Polls Close In Mississippi At 8 P.M. ET

March 8, 2016 7:37 pm

WASHINGTON (AP) — Michigan was front and center Tuesday as voters in four states weighed in on the 2016 presidential race, testing Donald Trump’s staying power at the top of the Republican pack and Bernie Sanders’ narrowing chances to sideline Hillary Clinton’s march to the Democratic nomination.



Polls close in Mississippi at 8 p.m., as they do in Michigan. But because there are a few counties in that state’s upper peninsula in the Central time zone, it will be 9 p.m. EST before voting ends there.

Both states will have exit poll data to poke through as they wait for results, helping to explain who voted for whom and why. Idaho’s Republican-only primary closes at 11 p.m., and Hawaii’s GOP caucuses close at 1 a.m. Results from Democrats living abroad also will filter in.



Going into Tuesday’s contests, Clinton was 58 delegates short of halfway to the 2,383 delegates needed to claim the Democratic prize. At stake Tuesday: 179 Democratic delegates.

Of more consequence is her more than 2-to-1 delegate lead over Sanders: 1,134 to 502.

Trump’s got a longer climb in the splintered GOP affair. He went into Tuesday with 384 delegates to 300 for Texas Sen. Cruz, 151 for Florida Sen. Marco Rubio and 37 for Ohio Gov. John Kasich.

Trump or any resurgent rival need a total of 619 to slip past the halfway mark, and 1,237 to clinch the nomination.



Clinton’s lead is cushioned by her lopsided advantage with the party insiders known as superdelegates, who can support anyone. They can change their mind before the convention, though that is unlikely to happen short of a meltdown of the Clinton campaign.

(Minus the superdelegates, she has a smaller lead over Sanders, 673-477, in delegates won through primaries and caucuses.)

Republicans will soon turn to a series of winner-take-all contests, and that’s where the numbers can change in a hurry. Two big states, Florida and Ohio, vote next week, and each will give all their delegates to the winner.

All GOP contests so far have been proportional, divvying up delegates among the contenders (with some extra allocation rules added to make it really complicated). All Democratic contests through the nomination race are proportional.



Cruz, the conservative firebrand, has put up the toughest fight against Trump, staying within range in the delegate hunt and aiming to become the last challenger standing against the billionaire if Rubio and Kasich can’t win their home states March 15.

With the Michigan primary, the race came to Kasich’s region. Rubio also campaigned in the state and hoped to show enough strength to give him something to brag about headed into Florida. He’s been the mainstream Republican hope in recent weeks, but has only won two contests in 20: Minnesota and Puerto Rico.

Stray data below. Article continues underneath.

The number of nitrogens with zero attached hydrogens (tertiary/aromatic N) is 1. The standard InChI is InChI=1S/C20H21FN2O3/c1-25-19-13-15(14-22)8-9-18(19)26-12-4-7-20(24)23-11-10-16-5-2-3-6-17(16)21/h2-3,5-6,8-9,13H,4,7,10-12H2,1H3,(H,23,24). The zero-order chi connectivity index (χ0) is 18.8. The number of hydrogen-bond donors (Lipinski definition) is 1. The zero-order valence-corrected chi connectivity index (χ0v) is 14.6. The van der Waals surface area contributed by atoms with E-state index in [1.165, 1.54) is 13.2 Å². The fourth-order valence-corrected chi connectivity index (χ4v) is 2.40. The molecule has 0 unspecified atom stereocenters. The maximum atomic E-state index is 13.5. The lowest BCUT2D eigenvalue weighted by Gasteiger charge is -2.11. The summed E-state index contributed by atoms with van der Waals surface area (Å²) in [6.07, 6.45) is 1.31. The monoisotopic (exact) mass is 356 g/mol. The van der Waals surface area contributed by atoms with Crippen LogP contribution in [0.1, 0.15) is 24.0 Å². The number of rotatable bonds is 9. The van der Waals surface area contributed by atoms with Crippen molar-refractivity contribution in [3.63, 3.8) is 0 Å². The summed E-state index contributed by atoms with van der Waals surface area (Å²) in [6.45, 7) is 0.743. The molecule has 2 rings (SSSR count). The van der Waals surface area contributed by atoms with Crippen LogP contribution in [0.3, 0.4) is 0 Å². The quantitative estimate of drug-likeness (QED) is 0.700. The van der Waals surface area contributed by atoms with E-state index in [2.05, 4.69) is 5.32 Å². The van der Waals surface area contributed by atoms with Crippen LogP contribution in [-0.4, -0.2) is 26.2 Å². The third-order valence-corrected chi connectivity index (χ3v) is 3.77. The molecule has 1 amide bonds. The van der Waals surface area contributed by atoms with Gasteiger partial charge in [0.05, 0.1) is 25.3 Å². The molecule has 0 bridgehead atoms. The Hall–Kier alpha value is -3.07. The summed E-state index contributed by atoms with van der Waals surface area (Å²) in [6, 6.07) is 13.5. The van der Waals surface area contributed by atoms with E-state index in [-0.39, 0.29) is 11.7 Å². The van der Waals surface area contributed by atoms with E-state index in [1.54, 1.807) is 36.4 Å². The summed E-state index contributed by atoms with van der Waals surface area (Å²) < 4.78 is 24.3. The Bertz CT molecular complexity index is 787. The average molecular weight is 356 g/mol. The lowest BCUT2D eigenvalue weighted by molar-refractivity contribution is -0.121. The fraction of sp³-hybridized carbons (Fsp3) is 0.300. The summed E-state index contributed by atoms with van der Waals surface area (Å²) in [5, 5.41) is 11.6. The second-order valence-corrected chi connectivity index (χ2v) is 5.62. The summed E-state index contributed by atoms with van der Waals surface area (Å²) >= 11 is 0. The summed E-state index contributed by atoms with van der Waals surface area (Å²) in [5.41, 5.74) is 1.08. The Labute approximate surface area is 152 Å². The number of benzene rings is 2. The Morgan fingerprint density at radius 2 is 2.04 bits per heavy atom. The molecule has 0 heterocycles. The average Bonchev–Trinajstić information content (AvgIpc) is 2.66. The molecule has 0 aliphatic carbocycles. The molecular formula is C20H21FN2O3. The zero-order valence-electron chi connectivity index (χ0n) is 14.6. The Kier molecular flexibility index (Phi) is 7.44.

MICHIGAN (59 GOP delegates, 130 Democratic delegates)

Michigan, as well as Missouri next week, should offer clues about whether Sanders is making any progress in expanding his base of support beyond his devoted followers in the under-30 crowd, and making any progress with black voters, who have overwhelmingly favored Clinton. His time is getting short to catch Clinton in the delegate chase and he must broaden his appeal to do so.

In the last Democratic debate, in Flint, Michigan, Clinton hit Sanders hard for opposing a 2009 bill that provided billions to rescue the auto industry. The Vermont senator is stressing that he opposed the provision because it was part of a large bailout package for Wall Street. He said he supported an earlier, separate bill to aid the carmakers.

Should Trump win the GOP nomination, his path to the presidency could be through the Rust Belt. Michigan offers a window into the industrial Midwest as Trump reaches out for the economically disaffected and the angry with a message that has engaged Republican voters more broadly than the party and his rivals expected.


MISSISSIPPI (40 GOP delegates, 36 Democratic delegates)

Rubio didn’t campaign in the state; the other Republicans did. Neither Clinton nor Sanders made it there.

Clinton was favored on the Democratic side. Trump has scored well in Southern states despite the appeal of Cruz’s conservatism.

The 2016 race split the family of Medgar Evers, the Mississippi NAACP leader and voting-rights advocate who was murdered in 1963. His widow, Myrlie Evers-Williams, backed Clinton while his brother Charles, a longtime Republican, backed Trump.


IDAHO (32 GOP delegates)

Rubio and Cruz made quick campaign stops over the weekend and both have received notable endorsements, as has Kasich. Billionaire Frank VanderSloot, a GOP mega-donor, backs Rubio. Rep. Raul Labrador endorsed Cruz. Gov. C.L. “Butch” Otter said he’d only support a governor, so Kasich is his man.


HAWAII (19 GOP delegates)

None of the Republican candidates made the long trip to campaign for the small delegate prize in Hawaii’s GOP caucuses. But the Trump-centered debate raging on the mainland played out on the islands, too.

“If candidates are looking to win over the state, then I think they need to be a little bit more open to diversity and a little more centrist about their approach,” Beth Fukumoto-Chang, Republican leader in the state House, said recently.

Nathan Paikai, a minister who led Trump’s campaign efforts in Hawaii, differed with that opinion. “There’s many people out there who say, ‘I don’t like the way he talks,” Paikai said. “My response is, if it’s a soft tone and it’s a lie, do you believe it? What does it matter about tone?”


Associated Press writers Emily Wagster Pettus in Jackson, Mississippi, Kimberlee Kruesi in Boise, Idaho, David Eggert in Lansing, Michigan, and Cathy Bussewitz in Honolulu contributed to this report.

Copyright 2016 The Associated Press. All rights reserved. This material may not be published, broadcast, rewritten or redistributed.

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